Following a substantial review of current evidence, the Australian Heart Foundation has issued new advice on meat, dairy and eggs.
Unflavoured full-fat milk, yogurt and cheese are have been given the green light and the limit has lifted on the number of eggs that can be eaten per week in a heart-healthy diet. But red meat intake should be reduced as it increases risks for heart disease and stroke and may lead to weight gain.
Heart Foundation Chief Medical Advisor, cardiologist Professor Garry Jennings, said, “We have introduced a limit of less than 350 grams a week for unprocessed beef, lamb, pork and veal. That’s around one to three lean red-meat meals a week, like a Sunday roast and a beef stir-fry.
“Processed or deli meats should be limited, as they have been consistently linked to a higher risk of heart disease and other chronic conditions,” Professor Jennings said.
“Instead, we suggest people should get most of their heart-healthy protein from plant sources such as beans, lentils (legumes) and tofu, as well as fish and seafood, with a smaller amount from eggs and lean poultry. Heart-healthy eating is more about the combination of foods, eaten regularly over time.
Jennings says that while there were differing opinions on dairy products, the Foundation has lifted the restriction for full-fat milk, cheese and yogurt.
“While the evidence was mixed, this type of dairy was found to have a neutral effect, in that it doesn’t increase or decrease your risks for heart disease or stroke.
“Given this, we believe there is not enough evidence to support a restriction on full-fat milk, yogurt and cheese for a healthy person, as they also provide healthy nutrients like calcium.”
But Professor Jennings warned that limits apply to the new advice around dairy and eggs.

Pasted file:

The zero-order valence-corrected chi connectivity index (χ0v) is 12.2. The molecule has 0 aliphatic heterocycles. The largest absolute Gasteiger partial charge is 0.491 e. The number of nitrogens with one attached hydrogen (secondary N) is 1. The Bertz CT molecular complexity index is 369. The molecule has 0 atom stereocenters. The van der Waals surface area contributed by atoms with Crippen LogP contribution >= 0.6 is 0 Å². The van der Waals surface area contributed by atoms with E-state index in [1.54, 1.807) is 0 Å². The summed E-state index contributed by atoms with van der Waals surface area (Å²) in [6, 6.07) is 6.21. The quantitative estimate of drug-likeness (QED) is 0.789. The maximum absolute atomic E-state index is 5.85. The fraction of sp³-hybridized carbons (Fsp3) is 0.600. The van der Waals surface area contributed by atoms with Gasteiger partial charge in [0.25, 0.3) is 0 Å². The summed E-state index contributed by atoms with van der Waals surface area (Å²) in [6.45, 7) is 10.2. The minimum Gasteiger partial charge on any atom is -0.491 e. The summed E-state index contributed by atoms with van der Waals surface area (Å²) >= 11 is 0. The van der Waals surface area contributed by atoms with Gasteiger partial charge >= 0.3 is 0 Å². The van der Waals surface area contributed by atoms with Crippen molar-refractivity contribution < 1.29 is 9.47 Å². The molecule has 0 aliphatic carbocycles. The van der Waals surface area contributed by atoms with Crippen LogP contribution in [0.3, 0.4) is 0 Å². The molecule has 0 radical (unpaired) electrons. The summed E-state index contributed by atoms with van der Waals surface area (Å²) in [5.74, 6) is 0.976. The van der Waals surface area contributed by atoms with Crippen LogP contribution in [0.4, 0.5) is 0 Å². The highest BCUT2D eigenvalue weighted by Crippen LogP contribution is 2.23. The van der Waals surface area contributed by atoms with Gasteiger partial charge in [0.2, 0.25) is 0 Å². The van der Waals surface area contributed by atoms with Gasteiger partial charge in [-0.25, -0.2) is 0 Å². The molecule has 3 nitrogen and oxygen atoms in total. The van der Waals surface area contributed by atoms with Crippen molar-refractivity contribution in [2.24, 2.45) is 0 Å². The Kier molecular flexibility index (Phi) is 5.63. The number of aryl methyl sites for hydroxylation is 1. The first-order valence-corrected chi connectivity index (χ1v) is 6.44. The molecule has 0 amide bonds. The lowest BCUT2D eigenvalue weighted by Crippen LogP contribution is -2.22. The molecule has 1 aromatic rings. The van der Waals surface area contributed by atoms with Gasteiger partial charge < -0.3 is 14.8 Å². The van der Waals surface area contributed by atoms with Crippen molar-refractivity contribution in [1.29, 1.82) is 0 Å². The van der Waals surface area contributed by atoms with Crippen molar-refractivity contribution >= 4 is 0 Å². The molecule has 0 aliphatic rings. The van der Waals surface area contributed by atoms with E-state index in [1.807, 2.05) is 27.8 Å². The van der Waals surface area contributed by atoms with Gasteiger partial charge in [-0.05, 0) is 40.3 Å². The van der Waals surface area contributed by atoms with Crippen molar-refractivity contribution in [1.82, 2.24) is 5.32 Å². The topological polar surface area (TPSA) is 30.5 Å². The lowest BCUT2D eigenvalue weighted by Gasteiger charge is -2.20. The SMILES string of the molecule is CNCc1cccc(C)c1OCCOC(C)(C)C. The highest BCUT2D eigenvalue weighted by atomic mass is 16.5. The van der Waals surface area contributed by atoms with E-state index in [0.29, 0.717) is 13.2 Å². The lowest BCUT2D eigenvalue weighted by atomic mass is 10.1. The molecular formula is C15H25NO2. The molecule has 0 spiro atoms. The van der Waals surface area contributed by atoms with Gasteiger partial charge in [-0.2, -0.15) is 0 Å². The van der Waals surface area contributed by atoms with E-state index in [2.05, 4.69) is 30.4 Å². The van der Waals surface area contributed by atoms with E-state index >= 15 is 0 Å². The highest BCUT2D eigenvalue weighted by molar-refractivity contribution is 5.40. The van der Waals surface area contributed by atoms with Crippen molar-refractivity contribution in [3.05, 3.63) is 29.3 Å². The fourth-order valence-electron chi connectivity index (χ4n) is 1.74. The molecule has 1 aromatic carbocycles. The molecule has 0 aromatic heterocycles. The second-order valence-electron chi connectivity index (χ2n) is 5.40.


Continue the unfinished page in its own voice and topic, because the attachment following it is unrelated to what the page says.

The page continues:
“For people who suffer high cholesterol or heart disease, we recommend unflavoured reduced-fat milk, yogurt and cheese and eating less than seven eggs per week.
“Butter, cream, ice-cream and dairy-based desserts are not recommended as heart-healthy, as they contain higher fat and sugar levels and less protein. Evidence found the dairy fat in milk, cheese and yogurt does not raise bad LDL cholesterol levels as much as butter or other dairy products.
“We now advise people with Type 2 Diabetes to eat fewer than seven eggs per week, as growing evidence suggests an increased risk with eating more eggs.
“Type 2 Diabetes, along with high cholesterol and high blood pressure, are risks for heart disease and stroke that we can all take steps to avoid through diet and lifestyle changes,” Professor Jennings said.
Heart Foundation dietitian Sian Armstrong said when it comes to eating, the big picture matters, and choosing a variety of healthy foods, regularly over time, is key.
“Eating more plant-based foods like vegetables, fruits and wholegrains, and healthy proteins like fish and seafood with smaller amounts of animal-based foods, while cutting down on highly processed junk foods is key to good heart health.
“To be heart-healthy, it’s also important to be smoke-free, limit alcohol intake, maintain a healthy weight and get at least 30 minutes of moderate physical activity on five days a week.”
The updated advice comes after the Heart Foundation commissioned the Sax Institute to investigate the scientific evidence regarding unprocessed red meat, poultry and heart health. Heart Foundation policy and nutrition staff reviewed scientific evidence into dairy and eggs. The Heart Foundation convened an advisory group of cardiology and nutrition experts to discuss this evidence and advise on a final position.